Parliament finds itself in a dangerous position after the Speaker’s intervention

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Two main issues emerge from the chaos surrounding Wednesday night’s House of Commons debate on the war in Gaza. The first is that a partisan row over parliamentary procedure dressed up as high principle actually had far more to do with crude electioneering than events in the Middle East. The second is the extent to which parliamentary process is being undermined by threats of violence against MPs. The first matters only to those who work in Westminster; the second is crucial for a functioning democracy and may yet bring down the Commons Speaker.

The procedural issue at stake here is the principle of “opposition days”, designated times set aside for opposition parties to choose the parliamentary business of the day. On Wednesday, the Scottish National party used its day to table two motions designed to show up Labour, which is staging a revival north of the border.

The first motion called for a ceasefire in the war between Israel and Hamas, an issue on which the SNP knows that Labour leader Keir Starmer faces unrest in his own ranks and possible further front bench resignations. The second was aimed at Labour’s abandonment of its £28bn green investment plan.

It’s hard not to be cynical about the SNP’s motives (and the Tory efforts to capitalise on Labour’s discomfort), but its MPs were justifiably angry when the Speaker, Sir Lindsay Hoyle, changed the rules in a way that would let Labour off the hook. Suddenly Labour MPs threatening to defy their leader would have their own ceasefire motion to support. Starmer had sprung the SNP trap.

The upshot was that the first ceasefire motion to pass the Commons was a Labour one, which was definitely not the plan. The Labour version was more nuanced, less hardline and did not talk of Israel’s “collective punishment” of Gaza. Even so this is good news for supporters of the Palestinian cause who can now add the UK to those parliaments demanding an immediate ceasefire. There is symbolic value in this.

The SNP remains furious while many Tory MPs have acquired a new found concern for the rights of minor parties. But the central issue here is not why the supposedly neutral Speaker acted as he did. He has already apologised. Hoyle’s own, credible, explanation for his actions is that he was worried about the safety of MPs and changed the rules to assist those who have been threatened.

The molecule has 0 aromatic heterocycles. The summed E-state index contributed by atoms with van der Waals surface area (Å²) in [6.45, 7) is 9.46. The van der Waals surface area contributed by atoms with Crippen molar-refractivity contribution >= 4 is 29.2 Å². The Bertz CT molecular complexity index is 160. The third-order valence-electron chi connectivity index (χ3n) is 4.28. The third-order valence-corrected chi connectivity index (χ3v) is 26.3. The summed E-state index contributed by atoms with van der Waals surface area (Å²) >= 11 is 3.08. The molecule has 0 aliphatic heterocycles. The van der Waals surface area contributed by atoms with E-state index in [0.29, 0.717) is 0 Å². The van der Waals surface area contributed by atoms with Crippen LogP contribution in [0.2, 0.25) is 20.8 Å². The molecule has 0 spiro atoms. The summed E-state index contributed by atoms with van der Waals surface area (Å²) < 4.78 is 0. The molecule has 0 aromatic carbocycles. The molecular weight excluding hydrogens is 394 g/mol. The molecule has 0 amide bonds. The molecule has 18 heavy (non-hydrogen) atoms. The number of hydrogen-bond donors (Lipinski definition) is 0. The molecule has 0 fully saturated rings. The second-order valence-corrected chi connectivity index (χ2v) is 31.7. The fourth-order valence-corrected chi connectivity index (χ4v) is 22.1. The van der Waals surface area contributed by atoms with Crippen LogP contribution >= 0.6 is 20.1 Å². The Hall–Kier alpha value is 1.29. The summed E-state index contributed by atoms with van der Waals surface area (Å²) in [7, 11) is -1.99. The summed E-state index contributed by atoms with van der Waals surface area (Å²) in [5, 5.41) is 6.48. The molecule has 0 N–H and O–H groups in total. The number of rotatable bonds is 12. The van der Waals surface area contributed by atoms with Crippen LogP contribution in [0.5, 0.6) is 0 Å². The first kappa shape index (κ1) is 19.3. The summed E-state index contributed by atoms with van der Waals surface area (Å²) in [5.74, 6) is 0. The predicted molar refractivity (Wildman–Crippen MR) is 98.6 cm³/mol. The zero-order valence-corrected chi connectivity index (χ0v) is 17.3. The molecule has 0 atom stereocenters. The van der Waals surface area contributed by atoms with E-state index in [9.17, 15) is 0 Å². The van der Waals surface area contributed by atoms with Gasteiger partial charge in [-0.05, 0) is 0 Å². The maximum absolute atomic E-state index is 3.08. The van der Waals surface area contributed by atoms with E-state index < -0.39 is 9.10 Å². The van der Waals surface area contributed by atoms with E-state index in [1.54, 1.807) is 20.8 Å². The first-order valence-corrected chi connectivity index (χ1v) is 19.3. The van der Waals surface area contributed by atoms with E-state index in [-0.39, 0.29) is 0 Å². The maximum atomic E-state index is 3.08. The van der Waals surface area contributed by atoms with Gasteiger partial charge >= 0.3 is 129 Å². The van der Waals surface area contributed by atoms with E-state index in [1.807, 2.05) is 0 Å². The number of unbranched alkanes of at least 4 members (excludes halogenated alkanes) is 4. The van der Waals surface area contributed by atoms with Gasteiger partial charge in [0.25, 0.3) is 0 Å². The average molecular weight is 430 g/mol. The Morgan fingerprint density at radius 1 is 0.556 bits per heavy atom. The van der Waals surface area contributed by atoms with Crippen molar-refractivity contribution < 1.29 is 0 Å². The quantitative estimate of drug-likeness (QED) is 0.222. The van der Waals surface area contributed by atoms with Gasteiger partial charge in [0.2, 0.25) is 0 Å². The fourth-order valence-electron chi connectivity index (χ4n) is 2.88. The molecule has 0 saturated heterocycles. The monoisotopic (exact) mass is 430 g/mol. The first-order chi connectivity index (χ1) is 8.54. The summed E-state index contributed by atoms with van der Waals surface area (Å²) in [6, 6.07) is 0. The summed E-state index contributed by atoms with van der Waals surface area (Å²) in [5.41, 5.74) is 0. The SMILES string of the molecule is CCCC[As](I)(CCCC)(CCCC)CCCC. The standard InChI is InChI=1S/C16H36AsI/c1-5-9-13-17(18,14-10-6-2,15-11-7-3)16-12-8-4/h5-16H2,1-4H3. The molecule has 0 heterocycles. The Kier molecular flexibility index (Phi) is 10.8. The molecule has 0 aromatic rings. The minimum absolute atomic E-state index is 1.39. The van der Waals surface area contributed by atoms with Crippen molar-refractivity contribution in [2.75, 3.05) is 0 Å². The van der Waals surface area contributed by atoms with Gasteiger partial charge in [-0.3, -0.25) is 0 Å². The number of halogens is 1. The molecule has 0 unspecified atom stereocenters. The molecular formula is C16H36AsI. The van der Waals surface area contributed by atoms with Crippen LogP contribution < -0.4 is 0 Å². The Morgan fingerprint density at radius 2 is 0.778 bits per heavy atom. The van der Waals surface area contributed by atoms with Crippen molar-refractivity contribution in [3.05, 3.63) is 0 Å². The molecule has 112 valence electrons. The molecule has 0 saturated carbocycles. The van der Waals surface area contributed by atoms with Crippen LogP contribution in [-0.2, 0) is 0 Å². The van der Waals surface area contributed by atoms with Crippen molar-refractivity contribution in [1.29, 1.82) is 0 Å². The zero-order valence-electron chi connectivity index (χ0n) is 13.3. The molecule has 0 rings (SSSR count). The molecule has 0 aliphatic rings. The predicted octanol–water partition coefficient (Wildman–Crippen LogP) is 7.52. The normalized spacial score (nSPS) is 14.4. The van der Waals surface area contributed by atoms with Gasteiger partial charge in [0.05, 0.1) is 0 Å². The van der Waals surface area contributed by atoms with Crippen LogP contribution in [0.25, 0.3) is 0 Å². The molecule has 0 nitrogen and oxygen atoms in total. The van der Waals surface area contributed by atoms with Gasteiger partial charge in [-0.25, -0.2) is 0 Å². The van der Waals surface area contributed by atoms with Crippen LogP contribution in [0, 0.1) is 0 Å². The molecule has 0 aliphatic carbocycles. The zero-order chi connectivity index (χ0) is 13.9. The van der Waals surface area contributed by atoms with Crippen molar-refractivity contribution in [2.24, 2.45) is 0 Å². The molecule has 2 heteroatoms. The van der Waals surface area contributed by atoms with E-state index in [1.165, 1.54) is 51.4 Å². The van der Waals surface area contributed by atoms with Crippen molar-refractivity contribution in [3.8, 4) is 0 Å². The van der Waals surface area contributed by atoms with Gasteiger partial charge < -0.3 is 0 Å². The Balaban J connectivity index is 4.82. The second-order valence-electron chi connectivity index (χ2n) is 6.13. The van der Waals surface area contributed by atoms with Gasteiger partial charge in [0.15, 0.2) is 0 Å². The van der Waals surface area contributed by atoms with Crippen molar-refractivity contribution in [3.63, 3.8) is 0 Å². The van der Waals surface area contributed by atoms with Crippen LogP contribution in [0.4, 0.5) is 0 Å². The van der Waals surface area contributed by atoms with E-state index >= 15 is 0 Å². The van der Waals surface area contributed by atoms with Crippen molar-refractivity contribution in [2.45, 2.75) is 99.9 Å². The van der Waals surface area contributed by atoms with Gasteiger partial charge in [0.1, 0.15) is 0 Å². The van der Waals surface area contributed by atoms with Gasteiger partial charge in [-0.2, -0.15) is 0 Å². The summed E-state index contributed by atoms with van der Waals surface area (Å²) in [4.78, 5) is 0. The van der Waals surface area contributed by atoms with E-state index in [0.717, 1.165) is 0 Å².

That Starmer will have applied pressure to the Speaker is indubitable, but it is also well known that Labour MPs, including Muslim members, are facing threats at home if they continue to stick with the official party line on Gaza.

Nor are such threats restricted to Labour. Two MPs have been murdered since 2016 and the Conservative MP Mike Freer recently announced he was standing down in part because of intimidation. MPs are being offered stab vests and extra security. Homes and constituency offices are being targeted by demonstrations that sometimes go beyond the boundaries of legitimate protest.

The issue concerning MPs today is that if they are to take the Speaker at his word, he allowed the threat of violence to alter parliamentary process and this might up the likelihood of such intimidation becoming more common if protesters see such tactics can influence outcomes in parliament.

However, they might also want to consider the fact that they are not alone in facing such threats. Intimidation during the war in Gaza has been widespread in the UK and is felt especially in the Jewish community, which has faced a huge spike in antisemitic incidents. Muslims too report an increase in abuse.

While the protests against the way Israel is prosecuting the war in Gaza have been mostly peaceful, some demonstrators have carried openly antisemitic placards. Jewish premises have been targeted and graffitied and students complain of intimidation on campus while the wider community accuses the police of reluctance to intervene. Many Tory MPs want the police to take a far tougher line, both on specific threats and on the noxious atmosphere from which they emerge.

Parliament today finds itself in a dangerous place. Forces are marshalling against Hoyle, for a variety of reasons, but if MPs choose to make a stand on this issue they will have a legitimate stick with which to beat him. Geoffrey Cox, former attorney-general, has argued that the Speaker either changed the rules to help Labour or because of intimidation, adding that the second would be an “abject surrender to intolerance and tyranny”. Many MPs will argue that instead of bending to very real threats, parliament should be ensuring that the police and security services are doing more to crack down on them.

Most of the public will respond to this row with indifference. There are few sights more unedifying than MPs sanctimoniously arguing over procedure and dressing it up as principle.

Even so, a number of very brave MPs have spent the past few years battling intimidation over one issue or another. At the time of writing Tories appear to be stepping back from turning on the Speaker. But the big question that arises from this week’s events is whether their safety was enhanced or ultimately reduced by the Speaker’s call. If they conclude that it is the latter, his position may become untenable.

What will be sad for all those concerned about Gaza is that Westminster is talking about itself rather than events in the region. What might have been celebrated as the first parliamentary call for a ceasefire is lost in unedifying partisan chicanery and wrangling from which no party emerges with credit.

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